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Have government bonds lost their safe haven shine?

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Post-Brexit and post-Trump, investors will be wondering whether they should be putting safety first. And, if so, how? After a year of political shocks, and with elections in France and Germany due next year, taking refuge in a safe haven asset might seem appealing. But what if those havens are not to be found in the usual places?

For many, government bonds are still the default assets bought in times of political crisis. However, they could be rather less safe than some investors assume. If populism remains in the ascendant, it may be that high yield bonds represent a less unsettling place to invest.

Historically, populism has meant higher spending and therefore higher borrowing. President-elect Trump has explicitly promised to rebuild infrastructure to help “make America great again”. This may boost growth in the short term but, in the longer term, it could feed fixed income’s greatest enemy: inflation.

The US stockmarket reacted warmly to Trump’s victory in November. The fact his victory speech was relatively graceful helped. Now the market is looking at the implications of the policies he proposed during the campaign. It is anticipated these will involve generally “reflationary” policies. With a smaller immigrant workforce at a time of increased fiscal stimulus and the initiation of large construction projects, labour shortages may emerge. Wage inflation seems likely.

Meanwhile, more bonds will need to be issued to pay for this infrastructure. But Trump’s hostility to the Federal Reserve seems to have made additional quantitative easing less likely. Making rich people richer hardly seems a populist policy. So with inflation building and the Fed less likely to buy bonds, US treasuries are coming under pressure, with yields having risen quite sharply.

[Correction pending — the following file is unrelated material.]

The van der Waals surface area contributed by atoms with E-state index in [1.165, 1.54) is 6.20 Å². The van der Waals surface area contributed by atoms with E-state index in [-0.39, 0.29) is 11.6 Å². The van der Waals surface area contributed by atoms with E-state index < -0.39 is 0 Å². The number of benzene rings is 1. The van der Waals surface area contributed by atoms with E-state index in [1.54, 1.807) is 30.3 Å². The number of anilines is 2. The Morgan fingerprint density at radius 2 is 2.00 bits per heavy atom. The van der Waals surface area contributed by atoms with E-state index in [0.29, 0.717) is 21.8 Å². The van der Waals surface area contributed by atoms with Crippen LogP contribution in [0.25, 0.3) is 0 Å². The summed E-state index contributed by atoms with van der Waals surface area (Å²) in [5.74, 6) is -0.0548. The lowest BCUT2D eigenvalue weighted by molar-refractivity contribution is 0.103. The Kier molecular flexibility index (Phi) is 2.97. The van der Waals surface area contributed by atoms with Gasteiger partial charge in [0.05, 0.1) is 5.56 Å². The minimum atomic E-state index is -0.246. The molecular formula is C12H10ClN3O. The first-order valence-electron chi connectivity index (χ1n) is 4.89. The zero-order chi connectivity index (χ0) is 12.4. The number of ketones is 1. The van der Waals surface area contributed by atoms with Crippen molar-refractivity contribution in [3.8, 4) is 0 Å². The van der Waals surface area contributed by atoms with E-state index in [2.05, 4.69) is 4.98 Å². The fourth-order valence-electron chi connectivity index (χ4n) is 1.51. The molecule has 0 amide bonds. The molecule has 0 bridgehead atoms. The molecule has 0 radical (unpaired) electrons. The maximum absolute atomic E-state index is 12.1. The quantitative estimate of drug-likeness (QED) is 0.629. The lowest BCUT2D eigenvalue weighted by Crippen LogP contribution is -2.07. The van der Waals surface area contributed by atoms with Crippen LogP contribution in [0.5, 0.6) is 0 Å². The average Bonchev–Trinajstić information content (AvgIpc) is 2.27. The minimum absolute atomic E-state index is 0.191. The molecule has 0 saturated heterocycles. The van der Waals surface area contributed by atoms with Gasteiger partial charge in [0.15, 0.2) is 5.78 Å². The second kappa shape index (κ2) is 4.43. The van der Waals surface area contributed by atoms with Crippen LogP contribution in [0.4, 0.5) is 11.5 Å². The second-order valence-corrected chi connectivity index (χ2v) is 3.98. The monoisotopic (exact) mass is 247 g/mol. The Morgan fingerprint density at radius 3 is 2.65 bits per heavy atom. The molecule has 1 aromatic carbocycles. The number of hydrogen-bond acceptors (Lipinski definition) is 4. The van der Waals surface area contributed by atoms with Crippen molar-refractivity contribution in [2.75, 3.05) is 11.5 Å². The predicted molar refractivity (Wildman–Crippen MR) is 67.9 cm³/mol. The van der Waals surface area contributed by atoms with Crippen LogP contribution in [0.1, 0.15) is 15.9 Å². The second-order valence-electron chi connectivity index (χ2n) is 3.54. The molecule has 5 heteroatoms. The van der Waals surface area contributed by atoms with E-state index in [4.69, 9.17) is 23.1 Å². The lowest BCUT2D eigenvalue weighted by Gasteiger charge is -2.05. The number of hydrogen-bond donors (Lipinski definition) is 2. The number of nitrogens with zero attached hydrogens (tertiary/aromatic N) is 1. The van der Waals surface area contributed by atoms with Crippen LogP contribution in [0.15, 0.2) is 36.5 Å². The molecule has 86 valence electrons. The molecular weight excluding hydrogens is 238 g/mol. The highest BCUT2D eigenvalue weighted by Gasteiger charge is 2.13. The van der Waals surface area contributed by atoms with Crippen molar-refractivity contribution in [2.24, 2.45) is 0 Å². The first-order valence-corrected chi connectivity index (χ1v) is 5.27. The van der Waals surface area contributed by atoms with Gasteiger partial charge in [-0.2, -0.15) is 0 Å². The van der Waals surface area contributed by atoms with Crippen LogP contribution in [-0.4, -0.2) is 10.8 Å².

And what of gilts? In the immediate aftermath of the Brexit vote in June, government bonds did well. The Bank of England responded to the vote by cutting interest rates and reviving its QE programme, buying gilts and corporate bonds, forcing their prices higher. Yet sterling continued to weaken and that, in combination with higher oil and commodity prices, could see inflation rise in the UK.

The Bank of England will try to resist raising interest rates for as long as it can. But if inflation becomes entrenched, it may have little choice but to act. Higher interest rates would inevitably hurt gilts.

Another change markets must contend with in the coming months will be the renegotiation of trade deals. One of the biggest reasons that consumer prices have fallen over the last few years has been the integration of global supply chains. The referendum in the UK and presidential election in the US were both clear examples of a backlash against that dynamic.

Some forecasters anticipate these anti-trade policies will provoke a recession. We think that is unlikely, especially in the US, although some emerging economies could come under pressure if protectionist policies are implemented. One unknown factor is how China will react to being branded a “currency manipulator”  and to Trump’s unorthodox approach to Sino-American diplomacy. The risk must be that it retaliates by selling some of its (substantial) holdings of US treasuries.

Diversification

So if government bonds are less safe than they might appear, where else can investors turn for a relatively secure source of income? Some diversification is always prudent – all the more so in times of political and economic uncertainty.

Investment grade bonds are traditionally seen as “safer” than their high yield counterparts and are priced accordingly. Yet the hunt for yield since the financial crisis has been so intense that the additional yield they offer relative to government bonds has been severely eroded. That means they have precious little  cushion to protect their holders as underlying yields on government bonds rise.

This combination of circumstances argues in favour of owning high yield bonds. A rise in yields on government bonds should not affect this market, except in extremis. More government spending (on infrastructure) should theoretically boost growth in the wider economy: good news for high yield bonds. Meanwhile, in the interests of diversification, Trumpflation seems likely to favour cyclical stocks in the US, rather than bond proxies.

So we are wary of the traditional safe havens. Higher inflation, higher interest rates and increased government borrowing could make them less safe than their owners hope. In times of political tumult and economic change, safety does not always lie in the most obvious places.

James Foster is co-manager of the Artemis Monthly Distribution fund

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